In line with its promise to help Nigeria fight Boko Haram terrorists, the United States, US, has hinted on its resolve to lift the ban on the sale of arms to Nigeria.
The Barack Obama administration said its action was part of efforts to enhance cooperation between both countries in tackling the insurgents in the North-East zone.
A delegation from the US Congress disclosed this in Abuja yesterday when it met with Nigerian military.
Leader of the delegation, Issah Darrel, who is also part of the Judicial Committee of the US Congress, held talks with the Chiefs of Army, Naval, Defence and Air Staff at a closed-door meeting.
Darrel stressed that the US government would soon relax or completely lift the restriction on military assistance imposed on Nigeria under the Leahy Law.
The law is America’s human rights statue which prohibits the US Department of State and Department of Defence from providing military assistance to foreign countries which troops allegedly violate human rights with impunity.
He said the development was occasioned by the policy of the new military command with regards to the ongoing operations in the country.
“There were a number of things that were discussed at the meeting but basically the need for additional technical support including overhead surveillance. This was discussed because it is important in the fight against Boko Haram.
“This is because of the trust in the new regime which has begun the process of ensuring that the military’s professionalism in the battle field is made in a way that we all can be confident that the rule of law is followed.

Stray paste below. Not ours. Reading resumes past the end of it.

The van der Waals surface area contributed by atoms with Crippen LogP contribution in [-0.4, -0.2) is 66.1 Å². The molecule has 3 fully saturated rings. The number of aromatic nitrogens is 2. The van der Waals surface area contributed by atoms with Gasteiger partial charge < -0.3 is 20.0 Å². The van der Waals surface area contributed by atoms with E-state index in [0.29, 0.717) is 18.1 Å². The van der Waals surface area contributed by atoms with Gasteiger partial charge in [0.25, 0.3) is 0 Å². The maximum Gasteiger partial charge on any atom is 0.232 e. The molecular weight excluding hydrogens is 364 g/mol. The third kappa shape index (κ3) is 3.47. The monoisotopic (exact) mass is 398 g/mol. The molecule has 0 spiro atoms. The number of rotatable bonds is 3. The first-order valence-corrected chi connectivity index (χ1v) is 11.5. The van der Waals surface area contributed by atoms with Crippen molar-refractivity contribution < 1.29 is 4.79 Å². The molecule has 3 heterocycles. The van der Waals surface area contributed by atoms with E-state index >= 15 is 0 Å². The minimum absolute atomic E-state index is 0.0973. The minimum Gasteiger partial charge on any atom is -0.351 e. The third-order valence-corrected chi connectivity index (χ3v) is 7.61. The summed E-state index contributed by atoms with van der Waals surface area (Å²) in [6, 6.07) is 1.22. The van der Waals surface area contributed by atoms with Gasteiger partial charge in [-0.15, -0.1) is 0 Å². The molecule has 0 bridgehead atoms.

“Following this development, we have begun the process of lifting restriction under the Leahy Law but the vast majority of the support US provides will be given regardless of the restrictions,” he said.
Darrel said the US would provide other forms of support that would not only boost the military’s capabilities but create the environment to rebuild devastated communities.
He said the US through its agencies in Nigeria would help rebuild and rehabilitate communities and victims of insurgency in the North-East.
“We are looking forward to working with the President and the military to rebuild the confidence of the people of Nigeria in the professionalism of the military. To make the military something that the people will rely on as the nation tries to clear insurgents and protect the civilians; that are important to the new president of Nigeria, our president and it is also important to the congress.
“But we are looking forward to a great difference in the relationship, a proactive relationship and one in which we can provide a greater level of support,” he said.
On his part, the Permanent Secretary, Ministry of Defence, Mr. Ismaila Aliyu, said the visit was a sign of the renewed confidence in Nigeria’s military on the global scene.
He said Nigeria now enjoys a greater level of confidence and trust in the international community, stressing that it would impact positively on the nation’s efforts in repositioning its economy.